But to Yee, continuing to operate Tonii's Fresh Rice Noodle is, no matter what COVID-19 throws at her and her business, absolutely crucial to maintaining her family's legacy and preserving their heritage for generations to come.
Just steps away from Tonii's is Alimama, a tea and dessert shop that's known for sparkling mochi donuts that are as tasty as they are aesthetically pleasing and massive boba-filled cream puffs. The mochi munchkins, served fresh and hot, are positively mouthwatering. Whatever dessert you choose, you can wash it down with one of their stunning teas, most of which have vivid hues and are embellished with carefully adorned garnishes. Thanks to the focus on mochi, much of the menu is gluten-free, a nod to owner Janie Wang's own gluten intolerance, and vegans will also find suitable options at Alimama.
Having first tried a mochi donut in Taiwan and finding herself surprised by the donut's chewy texture, Wang was inspired to bring the dessert to New York City. Selling something different from what was currently available in the city was very important to Wang, and her creativity quickly paid off, as the eye-catching treats helped Alimama to quickly gain recognition from foodies.
But despite its following, Alimama was far from immune to the effects of COVID-19. The shop closed for over two months, and Wang found it "nearly impossible to reopen," according to a plea posted on Instagram in mid-June. In the post's caption, Alimama asked customers to consider purchasing gift cards, offering a 10% discount with no expiration date in exchange for the support needed to keep the business running long term. The dessert shop said that the pandemic had made it "almost impossible" for them to afford the rent, the food cost, the bills, and the salaries of their employees.
"Unlike resourceful major corporations, small businesses like us, especially small businesses in NYC, can only benefit from their communities rallying around them," the establishment wrote.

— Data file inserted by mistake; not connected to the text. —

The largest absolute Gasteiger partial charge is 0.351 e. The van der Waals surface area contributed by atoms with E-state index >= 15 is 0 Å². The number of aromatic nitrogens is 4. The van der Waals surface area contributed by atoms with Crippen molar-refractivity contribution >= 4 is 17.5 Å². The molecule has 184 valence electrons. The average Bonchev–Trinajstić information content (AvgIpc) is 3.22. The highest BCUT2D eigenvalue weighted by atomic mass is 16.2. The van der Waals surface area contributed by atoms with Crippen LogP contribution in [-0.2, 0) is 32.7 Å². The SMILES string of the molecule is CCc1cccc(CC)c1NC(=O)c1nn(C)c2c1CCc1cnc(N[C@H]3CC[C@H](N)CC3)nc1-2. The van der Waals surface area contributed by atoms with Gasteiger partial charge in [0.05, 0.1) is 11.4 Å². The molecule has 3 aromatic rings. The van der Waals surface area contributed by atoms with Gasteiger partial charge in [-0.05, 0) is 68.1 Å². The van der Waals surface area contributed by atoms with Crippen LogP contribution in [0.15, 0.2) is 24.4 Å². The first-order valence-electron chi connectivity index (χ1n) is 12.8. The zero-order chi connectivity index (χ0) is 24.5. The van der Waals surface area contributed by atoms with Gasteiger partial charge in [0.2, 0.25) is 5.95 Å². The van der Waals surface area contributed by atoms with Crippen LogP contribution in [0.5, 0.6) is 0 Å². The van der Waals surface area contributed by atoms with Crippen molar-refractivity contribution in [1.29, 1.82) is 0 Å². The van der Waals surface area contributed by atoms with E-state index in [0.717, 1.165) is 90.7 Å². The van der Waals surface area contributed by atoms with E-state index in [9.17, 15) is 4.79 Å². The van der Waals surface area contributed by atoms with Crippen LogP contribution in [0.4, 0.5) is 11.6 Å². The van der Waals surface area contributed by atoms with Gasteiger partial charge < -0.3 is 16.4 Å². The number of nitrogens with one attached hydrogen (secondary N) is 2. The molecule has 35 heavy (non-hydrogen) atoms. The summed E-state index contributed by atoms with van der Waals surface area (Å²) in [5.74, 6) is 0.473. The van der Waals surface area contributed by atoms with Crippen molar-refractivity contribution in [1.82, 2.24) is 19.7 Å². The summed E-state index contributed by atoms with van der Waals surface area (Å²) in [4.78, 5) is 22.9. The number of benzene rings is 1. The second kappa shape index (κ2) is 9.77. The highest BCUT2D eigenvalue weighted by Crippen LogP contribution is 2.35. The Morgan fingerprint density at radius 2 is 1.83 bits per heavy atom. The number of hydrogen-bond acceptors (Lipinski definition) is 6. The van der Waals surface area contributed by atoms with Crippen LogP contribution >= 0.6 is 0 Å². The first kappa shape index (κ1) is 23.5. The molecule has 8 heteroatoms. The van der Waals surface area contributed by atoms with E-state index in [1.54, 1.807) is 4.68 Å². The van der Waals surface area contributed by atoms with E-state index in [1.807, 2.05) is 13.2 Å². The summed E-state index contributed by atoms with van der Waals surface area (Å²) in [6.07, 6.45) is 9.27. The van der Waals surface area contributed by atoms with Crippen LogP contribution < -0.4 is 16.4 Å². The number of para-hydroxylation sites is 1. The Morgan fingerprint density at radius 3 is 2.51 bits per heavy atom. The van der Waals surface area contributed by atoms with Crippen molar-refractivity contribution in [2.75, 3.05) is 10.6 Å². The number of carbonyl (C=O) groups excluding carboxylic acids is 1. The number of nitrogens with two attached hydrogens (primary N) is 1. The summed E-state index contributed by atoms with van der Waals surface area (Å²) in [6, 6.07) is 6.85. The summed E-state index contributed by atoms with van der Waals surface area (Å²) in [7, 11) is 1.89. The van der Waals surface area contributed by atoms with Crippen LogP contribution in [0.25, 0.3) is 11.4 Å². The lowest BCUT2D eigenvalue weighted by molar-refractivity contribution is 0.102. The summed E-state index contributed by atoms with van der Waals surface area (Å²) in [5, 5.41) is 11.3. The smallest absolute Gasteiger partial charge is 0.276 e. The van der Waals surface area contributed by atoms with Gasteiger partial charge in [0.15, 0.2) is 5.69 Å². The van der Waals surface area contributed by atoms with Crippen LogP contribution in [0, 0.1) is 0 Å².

For my second day of the crawl, I took one of Hu's suggestions. "If you’re looking to try something new and very interesting, QQ Cafe specializes in southeastern Chinese food from the Fujian province," she had told me. "The region is known for fish balls and peanut noodles, and QQ Cafe kills it at both of these dishes. I highly recommend the peanut noodles over there."
QQ Cafe is certainly the definition of a "hidden gem," with a fairly nondescript storefront next to a large fruit stand and its entire internet presence consisting of a handful of good reviews on Google and a brand-new Yelp page. Unfortunately, during coronavirus, these secretive spots that rely primarily on foot traffic have found themselves at a disadvantage compared to the myriad of restaurants that are perfectly easy to find on the web, whether through social media, Seamless, or otherwise. By including more underground eateries like QQ Cafe in the food crawl alongside iconic Chinatown institutions, Send Chinatown Love is making certain that the entire neighborhood is included in their mission.
It's also a way to increase QQ Cafe's exposure, which is a more sustainable strategy to keep businesses alive in the long term than fundraising alone. While I may have never discovered QQ Cafe on my own, the memorable peanut noodles and fried vegetable cakes that I ordered from the restaurant's temporary window (the inside is currently closed to customers) will keep me going back even after the food crawl is finished.
In just the first two weeks of the food crawl, Send Chinatown Love's event had put over $5,500 back into the 13 participating vendors, and more than 900 tickets had been redeemed — impressive numbers that still don't reveal the true impact that the crawl could have on the neighborhood. The social media aspect ensures that word about the food crawl spreads beyond Send Chinatown Love's reach, as giveaway entrants have enticed their followers to check out the area as well by posting countless photos of pastel tie-dye mochi donuts, heaps of noodles enjoyed at outdoor tables, and display cases filled with mooncakes.
A mooncake is a traditional Chinese pastry typically consumed during the Mid-Autumn Festival, a celebration that falls on the 15th day of the eighth month of the Chinese lunar calendar. According to folklore, Chinese military leaders long ago smuggled hidden messages within or embossed on mooncakes. The delicacies, most commonly filled with red bean or lotus seed paste and often containing a salted duck egg yolk, have since become a symbol of familial unity and a customary gift given to relatives, friends, and business clients during the festival. This year, the Mid-Autumn Festival falls on Oct. 1, but at one Chinatown bakery, mooncakes can be purchased year-round.